I don’t think it’s a problem of the tooling. It’s a problem of the approach. So the approach of building custom tables, to me is the idea of like, every question, it could be rebuilding a car in every piece you needed to cast molded, custom, like you need more of the world to change what parts where different pieces can fit together really easily. So right now, the fundamental problem is a sequel today requires you to join based on a key and if that key doesn’t exist, or you put a person to hack, get it with like a bunch of complexity to do it. That is the problem. Now, what the tool you’re using to manage a sequel doesn’t really matter if your sequel is doesn’t solve this fundamental problem. And I think that is the core problem that we realized is that It is actually a joint problem, because joints depend for keys and foreign keys don’t exist. So to solve eight, you actually need to reinvent how you join. And how you structure data, not how you manage transformation, the man detach summations is the like DBT. Love the tool, I love Tristan as well. This is one of the best tools to manage transformations in this traditional way we call the traditional way of doing data, which is known as a modern data stack. But that way itself is fundamentally flawed. You need a different way that allows you to work in the way that modern data actually really is flowing, which is how do you ask and answer questions and bridge all your systems quickly, easily in seconds. And that’s the point. And that’s the thing that we have to really highlight because a lot of questions that appear so complex, they have to write so much SQL to do in their reader appears so easy, you can answer them with a couple of clicks. And that’s because we solved that underlying problem that lies within SQL, which is showing the data.

Eric Dodds 10:57
Okay, so let’s dig in. How do you do that with only 11 columns? Because it sounds, honestly in many ways, it sounds too good to be true. And I know that we want to talk about how there’s no no decision that you make, technically, that doesn’t have a trade off. And so I want to get there as well. But if you think about even a moderately sized company, that, say has sort of maybe some behavioral data in their warehouse, they’re loading a bunch of structured data say for marketing tools, or CRMs, or whatever, right? You have a bunch of materialized views. It doesn’t it’s not that hard to have 10s, hundreds 1000s of tables, right? Like you can get there really quickly, right. And if you do get there too quickly, everyone knows the pain that that creates. So it sounds crazy that you like solve all that with an 11 column table. So tell us how do you do that?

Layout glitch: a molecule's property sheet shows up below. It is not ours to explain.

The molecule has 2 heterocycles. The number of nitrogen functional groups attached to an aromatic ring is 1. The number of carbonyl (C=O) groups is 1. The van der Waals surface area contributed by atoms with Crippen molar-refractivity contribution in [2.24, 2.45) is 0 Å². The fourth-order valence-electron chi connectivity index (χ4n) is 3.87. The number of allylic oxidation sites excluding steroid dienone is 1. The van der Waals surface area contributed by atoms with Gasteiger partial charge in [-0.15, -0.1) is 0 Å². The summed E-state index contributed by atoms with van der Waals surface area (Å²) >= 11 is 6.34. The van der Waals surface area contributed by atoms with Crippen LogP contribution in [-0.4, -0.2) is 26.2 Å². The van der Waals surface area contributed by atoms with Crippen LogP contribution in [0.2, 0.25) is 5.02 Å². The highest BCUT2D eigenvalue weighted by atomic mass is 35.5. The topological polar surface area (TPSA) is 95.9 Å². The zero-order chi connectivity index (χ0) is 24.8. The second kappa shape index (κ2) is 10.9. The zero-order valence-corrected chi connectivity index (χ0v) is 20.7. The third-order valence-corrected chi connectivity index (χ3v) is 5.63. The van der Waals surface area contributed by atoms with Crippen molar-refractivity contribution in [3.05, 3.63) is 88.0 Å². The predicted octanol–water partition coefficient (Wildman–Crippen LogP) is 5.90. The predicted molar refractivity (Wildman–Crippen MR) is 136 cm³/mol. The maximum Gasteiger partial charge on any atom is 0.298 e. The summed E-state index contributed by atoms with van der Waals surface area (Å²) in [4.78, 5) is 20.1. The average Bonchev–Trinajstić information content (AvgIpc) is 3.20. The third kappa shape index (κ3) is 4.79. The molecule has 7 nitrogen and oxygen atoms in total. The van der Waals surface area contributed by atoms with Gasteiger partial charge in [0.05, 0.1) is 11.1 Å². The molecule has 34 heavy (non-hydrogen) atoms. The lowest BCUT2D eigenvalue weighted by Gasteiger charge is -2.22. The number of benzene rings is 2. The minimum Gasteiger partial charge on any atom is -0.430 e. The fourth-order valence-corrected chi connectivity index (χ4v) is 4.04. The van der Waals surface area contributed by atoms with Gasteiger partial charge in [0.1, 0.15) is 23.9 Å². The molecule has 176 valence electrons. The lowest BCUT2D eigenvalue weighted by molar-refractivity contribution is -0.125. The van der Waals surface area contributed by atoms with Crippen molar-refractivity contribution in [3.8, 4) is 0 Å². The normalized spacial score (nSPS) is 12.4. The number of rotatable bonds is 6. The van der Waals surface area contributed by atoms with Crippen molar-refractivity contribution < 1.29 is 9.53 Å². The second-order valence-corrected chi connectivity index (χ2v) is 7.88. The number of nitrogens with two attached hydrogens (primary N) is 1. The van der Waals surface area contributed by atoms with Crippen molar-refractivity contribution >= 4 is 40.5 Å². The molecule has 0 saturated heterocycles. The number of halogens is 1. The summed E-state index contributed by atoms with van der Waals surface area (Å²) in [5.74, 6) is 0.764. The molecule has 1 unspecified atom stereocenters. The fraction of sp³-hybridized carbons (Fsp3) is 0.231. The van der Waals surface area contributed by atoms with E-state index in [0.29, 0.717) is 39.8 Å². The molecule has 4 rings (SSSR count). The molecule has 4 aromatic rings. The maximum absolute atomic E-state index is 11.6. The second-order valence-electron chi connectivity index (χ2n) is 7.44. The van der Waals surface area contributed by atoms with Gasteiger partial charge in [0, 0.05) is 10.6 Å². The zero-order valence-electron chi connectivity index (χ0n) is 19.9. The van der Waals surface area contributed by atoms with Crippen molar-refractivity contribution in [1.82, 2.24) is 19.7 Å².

Ahmed Elsamadisi 11:54
Yeah. So first, I think we like to say one table, because of the kind of like shock factor, it’s like 95% of the table there is likewise you can add additional tables. But that’s not the core, the core single table that we’re going to discuss is none other than activity schema, you can see an activity schema.com. It’s an open source project that kind of discusses this one table approach. And this is really just kind of taking the way that we speak about data and really bringing it to the way you can structure it. So let’s just the time series table, where it’s customer, time, action, and you we just abstract three features. So it’s feature one, feature two, feature three, a couple of additional columns, but that’s kind of the core of it, which is that’s it. So it’s customer time, action and features. And you’re thinking, well, like, why did he omitted like, How can I just put everything I needed three features, like I have so many features I need, I need like 100 features. And that’s where the tool dataset comes in the narrative provides is a way to pull in what we call borrower features from different activities. So let’s take a simple example. That you’re I want to know, every email, did that email the turn order? I want to know what the campaign of that email is. I want to know, when that person did that, when that person came to our website, from that email, how many pages did they view, and I want to know what page they landed on. That seems like we already are talking about 10-50 features, right. But if you break it down to like actions, you have opened the email action, which has one feature, which is the campaign, you have the visited website, feature, visited website action, which has path which is also one feature on that you have the startup viewed page, which might be the have some features on it, but just the fact that the customer viewed a page, and the fact that they completed an order. So now it’s four activities. And all I’m doing is really pulling the data from each activity. So if I want to know, if between those emails that they have an order, I can pull by default, when the next time step from that order is I can count how many page views they had in between that and say that’s the number of pageviews, I can grab the first page view from the Started session activity, I could sum just pretty much like kind of think about it as thinking this really long table and doing a very clever fancy pivot and pulling the columns I want from these each of these activities. And when you do that, what it turns out is that if you actually represent your business as this really rich customer journey, you don’t need that many features per action, but you do have a lot of actions. And those actions are where all that nice rich information comes and because time and they can take and all that stuff is given to you. By Narrator out of the box, you’ll need to add features like first visited page, last visited page, number of visited pages, number of visit pages last 30 seconds. All those can be recomputed on the spot when you’re answering the question that you need instantly. Does that make sense?